The Conjuring: The James Wan-directed sequel, The Conjuring 2, released in June, firmly established a new horror universe when the $40-million production grossed almost $320 million worldwide. Now, a third film is in the works — Wan has said he will not direct it, but then again, he also said that about number two, although we’re pretty sure he means it this time. There's also a new spinoff, The Nun, in development, as well as Annabelle 2, the sequel to the 2014 spinoff of the original Conjuring, which went into production on the Warners soundstages.
The Potterverse: In London, J.K. Rowling's boy wizard, now all grown up, is appearing on stage in Harry Potter and the Cursed Child. But while there are no plans yet for a film version of that, Rowling's magic imagination is extending to America, where her Fantastic Beasts and Where to Find Them, opening Nov. 18, takes place. Warners has touted its confidence in the new film by announcing a sequel, set for November 16, 2018. And Zoe Kravitz was added to the cast, of the upcoming Beasts with the possibility of a bigger role in the sequel.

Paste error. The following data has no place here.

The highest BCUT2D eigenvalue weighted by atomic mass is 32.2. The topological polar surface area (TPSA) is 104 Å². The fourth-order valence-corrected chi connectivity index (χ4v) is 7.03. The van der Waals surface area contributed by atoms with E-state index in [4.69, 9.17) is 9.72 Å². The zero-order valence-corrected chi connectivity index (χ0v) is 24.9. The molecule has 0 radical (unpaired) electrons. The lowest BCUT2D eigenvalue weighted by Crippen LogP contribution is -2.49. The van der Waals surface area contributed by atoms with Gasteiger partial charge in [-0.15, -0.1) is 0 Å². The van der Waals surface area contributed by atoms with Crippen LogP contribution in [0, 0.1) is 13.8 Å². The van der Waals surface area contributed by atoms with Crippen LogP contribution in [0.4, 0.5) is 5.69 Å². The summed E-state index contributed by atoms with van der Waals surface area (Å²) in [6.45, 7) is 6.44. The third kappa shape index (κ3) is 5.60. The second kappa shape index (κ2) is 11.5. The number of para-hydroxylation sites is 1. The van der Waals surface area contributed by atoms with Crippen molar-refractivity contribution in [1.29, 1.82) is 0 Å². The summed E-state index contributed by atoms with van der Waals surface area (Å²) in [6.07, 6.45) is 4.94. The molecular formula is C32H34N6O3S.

Monsters Universe: The studio is assembling a strong cast, including Javier Bardem, who is in negotiations to star as Frankenstein as it develops its own cinematic universe of classic horror figures. Bardem will join Tom Cruise and Russell Crowe, who will star in the universe's inaugural film The Mummy, which will see Cruise play a special forces soldier and Crowe portray the classic literary characters Dr. Jekyll and Mr. Hyde. The true test will come when The Mummy hits theaters on June 9, 2017.